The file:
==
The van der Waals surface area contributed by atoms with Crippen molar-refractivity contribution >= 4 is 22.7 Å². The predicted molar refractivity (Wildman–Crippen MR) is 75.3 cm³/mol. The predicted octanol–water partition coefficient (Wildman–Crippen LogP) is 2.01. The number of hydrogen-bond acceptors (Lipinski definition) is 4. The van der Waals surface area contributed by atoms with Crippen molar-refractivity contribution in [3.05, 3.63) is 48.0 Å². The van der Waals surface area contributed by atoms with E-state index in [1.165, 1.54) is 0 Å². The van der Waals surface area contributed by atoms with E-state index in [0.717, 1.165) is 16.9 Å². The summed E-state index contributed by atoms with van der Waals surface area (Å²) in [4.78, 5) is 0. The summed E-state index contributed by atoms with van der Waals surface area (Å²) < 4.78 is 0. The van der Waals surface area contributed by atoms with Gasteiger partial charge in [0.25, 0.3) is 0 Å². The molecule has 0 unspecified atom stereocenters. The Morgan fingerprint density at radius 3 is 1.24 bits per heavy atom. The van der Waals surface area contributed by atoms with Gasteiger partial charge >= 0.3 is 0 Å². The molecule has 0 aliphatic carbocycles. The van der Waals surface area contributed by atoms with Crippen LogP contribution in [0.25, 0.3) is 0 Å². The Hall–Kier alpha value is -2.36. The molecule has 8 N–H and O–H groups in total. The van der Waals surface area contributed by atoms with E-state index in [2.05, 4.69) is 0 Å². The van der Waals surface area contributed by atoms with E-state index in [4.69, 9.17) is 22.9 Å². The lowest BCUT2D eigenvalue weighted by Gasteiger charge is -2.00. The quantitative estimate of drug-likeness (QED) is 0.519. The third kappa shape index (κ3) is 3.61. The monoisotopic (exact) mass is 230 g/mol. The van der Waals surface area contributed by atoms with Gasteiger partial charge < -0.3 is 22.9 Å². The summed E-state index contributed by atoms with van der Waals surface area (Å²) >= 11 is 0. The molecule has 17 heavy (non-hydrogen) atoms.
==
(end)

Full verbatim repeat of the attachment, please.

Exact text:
The van der Waals surface area contributed by atoms with Crippen molar-refractivity contribution >= 4 is 22.7 Å². The predicted molar refractivity (Wildman–Crippen MR) is 75.3 cm³/mol. The predicted octanol–water partition coefficient (Wildman–Crippen LogP) is 2.01. The number of hydrogen-bond acceptors (Lipinski definition) is 4. The van der Waals surface area contributed by atoms with Crippen molar-refractivity contribution in [3.05, 3.63) is 48.0 Å². The van der Waals surface area contributed by atoms with E-state index in [1.165, 1.54) is 0 Å². The van der Waals surface area contributed by atoms with E-state index in [0.717, 1.165) is 16.9 Å². The summed E-state index contributed by atoms with van der Waals surface area (Å²) in [4.78, 5) is 0. The summed E-state index contributed by atoms with van der Waals surface area (Å²) < 4.78 is 0. The van der Waals surface area contributed by atoms with Gasteiger partial charge in [0.25, 0.3) is 0 Å². The molecule has 0 unspecified atom stereocenters. The Morgan fingerprint density at radius 3 is 1.24 bits per heavy atom. The van der Waals surface area contributed by atoms with Gasteiger partial charge >= 0.3 is 0 Å². The molecule has 0 aliphatic carbocycles. The van der Waals surface area contributed by atoms with Crippen LogP contribution in [0.25, 0.3) is 0 Å². The Hall–Kier alpha value is -2.36. The molecule has 8 N–H and O–H groups in total. The van der Waals surface area contributed by atoms with E-state index in [2.05, 4.69) is 0 Å². The van der Waals surface area contributed by atoms with E-state index in [4.69, 9.17) is 22.9 Å². The lowest BCUT2D eigenvalue weighted by Gasteiger charge is -2.00. The quantitative estimate of drug-likeness (QED) is 0.519. The third kappa shape index (κ3) is 3.61. The monoisotopic (exact) mass is 230 g/mol. The van der Waals surface area contributed by atoms with Gasteiger partial charge < -0.3 is 22.9 Å². The summed E-state index contributed by atoms with van der Waals surface area (Å²) >= 11 is 0. The molecule has 17 heavy (non-hydrogen) atoms.